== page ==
Original Research

Prevalence of common gastrointestinal nematode parasites in scavenging pigs of different ages and sexes in Eastern Centre province, Burkina Faso

H.H. Tamboura, H. Banga-Mboko, D. Maes, I. Youssao, A. Traore, B. Bayala, M.A. Dembele
Onderstepoort Journal of Veterinary Research | Vol 73, No 1 | a169 | DOI: https://doi.org/10.4102/ojvr.v73i1.169 | © 2006 H.H. Tamboura, H. Banga-Mboko, D. Maes, I. Youssao, A. Traore, B. Bayala, M.A. Dembele | This work is licensed under CC Attribution 4.0
Submitted: 13 September 2006 | Published: 13 September 2006

About the author(s)

H.H. Tamboura,
H. Banga-Mboko,
D. Maes,
I. Youssao,
A. Traore,
B. Bayala,
M.A. Dembele,

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The range and infestation intensities of gastrointestinal parasitic nematode species depend on the type of swine production system. The present study focused mainly on nematodes of veterinary importance in scavenging pigs in Burkina Faso, and aimed at determining the prevalence of gastro-intestinal nematode parasites by means of faecal egg per gram (EPG) counts. Between November 2001 and October 2002, faecal samples from 383 pigs of different sexes and ages (< 5 months, 5-12 months and > 12 months) were collected from the rectum and examined for gastrointestinal nematodes parasites using the Mc Master method. Of the 383 pigs examined, 91 % were infected by one or more para sites. Ascaris suum (40 %; 100-1 400 EPG) was the most prevalent parasite followed by Strongyloides ransomi (21 %; 100-4 200 EPG), Oesophagostomum spp. (18 %; 100-1 000 EPG), Hyostrongylus rubidus (11 %; 100-1 800 EPG), Globocephalus spp. 10 %; 100-400 EPG) and Trichuris suis (1 %; 100-200 EPG). The prevalence was significantly higher in female pigs (n = 239) than in males. In addition, females excreted significantly (P < 0.05) more eggs in their faeces than males, except in the case of Globocephalus spp. The age of the animal had no effect on the prevalence of A. suum whereas there were significant differences in age categories concerning S. ransomi, H. rubidus, Oesophagostumum spp. and Globocephalus spp. Unexpectedly, the high prevalence of these common parasites was not accompanied by elevated EPG values, which suggests the existence of moderate infestations. The present work indicates that the common nematode infestations in pigs do not necessarily need a systematic herd anthelmintic treatment, as only a small number of worms is required to induce immunity.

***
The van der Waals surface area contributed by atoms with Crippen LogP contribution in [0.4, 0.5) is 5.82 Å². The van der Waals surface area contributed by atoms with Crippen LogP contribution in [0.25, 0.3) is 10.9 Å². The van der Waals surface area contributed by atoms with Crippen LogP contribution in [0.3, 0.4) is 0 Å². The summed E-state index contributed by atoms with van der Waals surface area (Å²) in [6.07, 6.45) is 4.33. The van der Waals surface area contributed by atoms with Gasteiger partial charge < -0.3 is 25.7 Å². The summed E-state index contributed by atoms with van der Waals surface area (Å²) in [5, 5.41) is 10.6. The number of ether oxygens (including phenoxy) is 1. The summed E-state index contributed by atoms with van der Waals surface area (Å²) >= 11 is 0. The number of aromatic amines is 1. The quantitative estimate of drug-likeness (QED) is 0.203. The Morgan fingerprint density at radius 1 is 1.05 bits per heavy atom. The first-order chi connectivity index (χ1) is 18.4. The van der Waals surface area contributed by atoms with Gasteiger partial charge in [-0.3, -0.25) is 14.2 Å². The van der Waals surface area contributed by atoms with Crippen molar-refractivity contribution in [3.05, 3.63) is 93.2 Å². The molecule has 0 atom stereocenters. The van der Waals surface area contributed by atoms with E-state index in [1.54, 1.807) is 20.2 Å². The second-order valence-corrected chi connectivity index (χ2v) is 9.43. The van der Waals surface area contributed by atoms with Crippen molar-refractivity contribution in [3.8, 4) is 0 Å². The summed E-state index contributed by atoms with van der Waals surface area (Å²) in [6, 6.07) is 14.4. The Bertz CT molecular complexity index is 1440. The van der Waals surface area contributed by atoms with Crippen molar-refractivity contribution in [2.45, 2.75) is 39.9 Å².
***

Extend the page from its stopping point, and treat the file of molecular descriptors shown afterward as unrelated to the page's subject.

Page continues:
A further study is needed to formulate appropriate and cost-effective strategies for the control of gastro-intestinal nematode parasites in pigs in Burkina Faso.


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